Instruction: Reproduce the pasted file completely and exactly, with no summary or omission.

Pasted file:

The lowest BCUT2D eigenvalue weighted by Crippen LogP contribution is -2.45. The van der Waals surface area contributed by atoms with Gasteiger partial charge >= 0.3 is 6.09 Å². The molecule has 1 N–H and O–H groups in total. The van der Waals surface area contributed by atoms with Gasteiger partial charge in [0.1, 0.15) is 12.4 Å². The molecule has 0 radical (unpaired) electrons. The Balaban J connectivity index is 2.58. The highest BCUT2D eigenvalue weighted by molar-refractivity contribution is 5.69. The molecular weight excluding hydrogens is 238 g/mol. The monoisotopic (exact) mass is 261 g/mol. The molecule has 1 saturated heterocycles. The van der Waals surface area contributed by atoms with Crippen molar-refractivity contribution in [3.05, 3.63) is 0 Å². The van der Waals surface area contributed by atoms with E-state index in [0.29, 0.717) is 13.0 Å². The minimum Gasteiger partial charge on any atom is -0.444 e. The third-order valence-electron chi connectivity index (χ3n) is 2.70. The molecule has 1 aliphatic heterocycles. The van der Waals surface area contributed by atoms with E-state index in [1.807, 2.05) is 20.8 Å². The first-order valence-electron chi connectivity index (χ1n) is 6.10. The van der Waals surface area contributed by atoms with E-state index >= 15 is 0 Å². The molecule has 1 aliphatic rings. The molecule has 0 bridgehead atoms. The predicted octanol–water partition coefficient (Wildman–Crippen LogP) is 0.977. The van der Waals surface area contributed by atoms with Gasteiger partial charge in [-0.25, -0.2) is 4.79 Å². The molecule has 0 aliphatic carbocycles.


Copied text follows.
The lowest BCUT2D eigenvalue weighted by Crippen LogP contribution is -2.45. The van der Waals surface area contributed by atoms with Gasteiger partial charge >= 0.3 is 6.09 Å². The molecule has 1 N–H and O–H groups in total. The van der Waals surface area contributed by atoms with Gasteiger partial charge in [0.1, 0.15) is 12.4 Å². The molecule has 0 radical (unpaired) electrons. The Balaban J connectivity index is 2.58. The highest BCUT2D eigenvalue weighted by molar-refractivity contribution is 5.69. The molecular weight excluding hydrogens is 238 g/mol. The monoisotopic (exact) mass is 261 g/mol. The molecule has 1 saturated heterocycles. The van der Waals surface area contributed by atoms with Crippen molar-refractivity contribution in [3.05, 3.63) is 0 Å². The van der Waals surface area contributed by atoms with E-state index in [0.29, 0.717) is 13.0 Å². The minimum Gasteiger partial charge on any atom is -0.444 e. The third-order valence-electron chi connectivity index (χ3n) is 2.70. The molecule has 1 aliphatic heterocycles. The van der Waals surface area contributed by atoms with E-state index in [1.807, 2.05) is 20.8 Å². The first-order valence-electron chi connectivity index (χ1n) is 6.10. The van der Waals surface area contributed by atoms with E-state index >= 15 is 0 Å². The molecule has 1 aliphatic rings. The molecule has 0 bridgehead atoms. The predicted octanol–water partition coefficient (Wildman–Crippen LogP) is 0.977. The van der Waals surface area contributed by atoms with Gasteiger partial charge in [-0.25, -0.2) is 4.79 Å². The molecule has 0 aliphatic carbocycles.